This Photobook Pays Homage To Fashion’s Most Iconic Black Models
Supreme Models is former model Marcellas Reynolds' first book, an unapologetic homage to the fashion industry's most iconic black models. The celebratory offering is filled with seventy female trailblazers spanning multiple decades, rife with women who laid the groundwork for a new generation of black women breaking the industry today.
Model-turned-journalist-and-stylist Reynolds first had the idea for the book after reading a lacklustre tribute devoted to renowned faces in the modelling industry. Quickly noticing a distinct lack of black female models, he tells Refinery29: “I read it from cover to cover and it dawned on me that there were only two black models in the book. I was a little outraged actually. I did some research and there were no art books that were devoted to black supermodels.”
The L.A. native began producing the book in 2011, enlisting the help of some friends he accrued during his successful modelling stint in the late '90s: “I knew all these models; we shared our lives and stories. I knew A-list models would have incredible stories to tell.” Delving into their stories firsthand, he hoped to fill a void: “What was missing from the art books that I had, was that they always talked to other people like the editors, directors and photographers but not the models themselves.”
Including a legion of lesser-known faces who enriched the landscape was at the crux of this project, he continues: “I wanted [to include] models like Karen Alexander who you may not know and faces like Kersti Bowser, who in the early ‘80s to early ‘90s influenced black culture because she was in almost all issues of Seventeen magazine. Black girls grew up hanging onto her every word, wearing what she wore in the magazine and behaving how she did.”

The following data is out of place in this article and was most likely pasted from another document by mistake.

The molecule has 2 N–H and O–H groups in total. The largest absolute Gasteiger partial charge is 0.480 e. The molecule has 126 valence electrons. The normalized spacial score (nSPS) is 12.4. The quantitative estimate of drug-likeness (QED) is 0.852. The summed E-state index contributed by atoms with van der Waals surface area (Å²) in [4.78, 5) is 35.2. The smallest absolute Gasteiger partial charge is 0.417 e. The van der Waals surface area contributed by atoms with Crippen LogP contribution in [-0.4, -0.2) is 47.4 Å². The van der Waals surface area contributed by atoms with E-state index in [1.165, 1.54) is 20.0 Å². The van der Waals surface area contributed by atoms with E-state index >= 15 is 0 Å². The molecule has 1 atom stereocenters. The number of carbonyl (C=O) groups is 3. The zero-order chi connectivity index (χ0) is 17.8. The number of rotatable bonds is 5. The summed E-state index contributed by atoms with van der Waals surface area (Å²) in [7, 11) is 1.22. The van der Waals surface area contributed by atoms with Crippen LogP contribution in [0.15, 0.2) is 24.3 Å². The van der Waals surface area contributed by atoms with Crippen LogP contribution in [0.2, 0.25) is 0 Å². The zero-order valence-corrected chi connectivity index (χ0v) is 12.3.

One of the faces representing the influx of contemporary models is 19-year-old Sudanese-Australian model Adut Akech, who won the prestigious accolade for Model of The Year earlier this month at the Fashion Awards. While her recognition is certainly a milestone in the industry, egregious declarations like ELLE Germany’s “Black is Back” cover line on the November 2019 issue (alongside the misidentification of various black models inside the magazine) is a startling reminder of the struggle black models still endure. Although change may be slow - “I feel like for every step forward there is a step back” Reynolds says - there is a shift taking place due to the gradual acceptance of “girls of every hair texture” and a multitude of “skin tones breaking though” he adds.
Scroll through to discover a few faces that Marcellas credits as game-changers in the modelling industry, from the inimitable Pat Cleveland to Naomi Sims.